How to Use Data Intelligence to Enhance Customer Experience - Stefanini

How To Use Data Intelligence To Enhance Customer Experience

Customer Experience works with Data Intelligence

In the digital world, we are constantly creating data. To improve the customer experience, it’s essential for businesses to make sense of all this data and understand how to use it to their advantage.

We have previously explored how to form a strong relationship with the customer , as well as how to build a meaningful customer journey. But now, it’s time to consider how digital data can impact your organisation, including its effect on the customer journey.

Understanding data and its influence upon business is a challenge for most organisations. Websites, social media, mobiles and apps are just a few of the touchpoints with which a business interacts with its customers, and with each of those interactions comes a new opportunity to gather data and improve the customer experience.

There is a huge amount of data being generated throughout the customer journey. Therefore, to find gaps and opportunities for engagement, it is essential to be able to organise and understand the information. This should be one of the first initiatives when companies start to invest in and focus on their customer journey, as Gartner expects more than 40% of all data and analytics projects to relate to the customer experience by 2020.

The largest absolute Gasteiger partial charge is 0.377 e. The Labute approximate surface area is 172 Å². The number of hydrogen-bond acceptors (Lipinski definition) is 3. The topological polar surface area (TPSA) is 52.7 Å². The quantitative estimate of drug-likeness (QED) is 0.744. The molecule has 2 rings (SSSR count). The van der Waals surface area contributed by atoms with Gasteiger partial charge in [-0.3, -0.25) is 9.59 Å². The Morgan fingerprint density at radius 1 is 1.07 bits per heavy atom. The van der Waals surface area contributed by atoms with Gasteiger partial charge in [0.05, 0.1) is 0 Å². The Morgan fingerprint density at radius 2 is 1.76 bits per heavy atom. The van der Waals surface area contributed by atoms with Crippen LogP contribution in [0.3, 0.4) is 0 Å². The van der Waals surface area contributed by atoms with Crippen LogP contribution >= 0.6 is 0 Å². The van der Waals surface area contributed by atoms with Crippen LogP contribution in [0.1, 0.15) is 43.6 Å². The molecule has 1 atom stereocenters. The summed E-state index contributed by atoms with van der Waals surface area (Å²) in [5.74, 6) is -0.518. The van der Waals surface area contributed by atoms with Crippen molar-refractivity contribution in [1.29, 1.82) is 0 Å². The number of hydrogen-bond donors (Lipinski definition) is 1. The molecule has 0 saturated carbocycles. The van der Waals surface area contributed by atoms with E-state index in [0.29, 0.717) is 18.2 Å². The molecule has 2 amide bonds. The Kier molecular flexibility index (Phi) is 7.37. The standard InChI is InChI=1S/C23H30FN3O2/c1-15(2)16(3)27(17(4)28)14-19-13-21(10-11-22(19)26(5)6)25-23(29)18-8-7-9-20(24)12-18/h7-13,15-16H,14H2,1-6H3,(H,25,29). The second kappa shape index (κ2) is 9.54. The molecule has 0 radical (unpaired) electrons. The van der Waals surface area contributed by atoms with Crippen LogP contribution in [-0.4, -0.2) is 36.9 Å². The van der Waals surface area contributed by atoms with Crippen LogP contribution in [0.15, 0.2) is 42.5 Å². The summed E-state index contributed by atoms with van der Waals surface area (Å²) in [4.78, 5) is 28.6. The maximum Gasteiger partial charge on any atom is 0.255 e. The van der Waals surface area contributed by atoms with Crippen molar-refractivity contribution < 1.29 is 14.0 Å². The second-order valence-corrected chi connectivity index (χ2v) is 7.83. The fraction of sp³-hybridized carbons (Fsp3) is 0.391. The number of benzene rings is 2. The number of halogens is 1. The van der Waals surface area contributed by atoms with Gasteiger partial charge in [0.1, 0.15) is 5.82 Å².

When we talk about data intelligence, we’re actually talking about helping businesses to integrate their data and make sense of it. The importance lies with making data more actionable, and eventually, making the company more profitable.

At Stefanini, we use a four-step methodology to help make sense of large quantities of data:

1.       Strategy

First, we look at both the business objectives and customer experience objectives. These might be customer loyalty, engagement or conversions. Depending on what goals the company has, there will be a data strategy tailored to it, aligning business success and analytics initiatives. One of the main outputs here is a roadmap for data consolidation and analysis, which considers business maturity and objectives.

2.       Organisation

This is where we view all of the data and organise it; looking at data from all sources, including both internal and third-party information, and starting to piece it together. This step makes data accessible for all members within the business and can take into account factors such as the maturity and readiness of the business.

3.       Analytics

Once the data is accessible, it’s easy to use our expertise to analyse and generate reports, creating working results or predictions for the future. Here, the aim is to use statistical techniques to determine the value and provide actionable insights for the business.

4.       Visualisation

Presenting data in the best way possible is important. This stage might involve collaboration between designers and data scientists, but visualising data enables different stakeholders to understand how data impacts the business as a whole.

So, why is data so powerful? And what impact can it have within a business?

Generating customer insight

Understanding customer behaviour by collecting data at different touchpoints – such as their navigation behaviour, likes and dislikes, and conversation on social media – helps create a more relevant service, product or content, and deliver a better customer experience.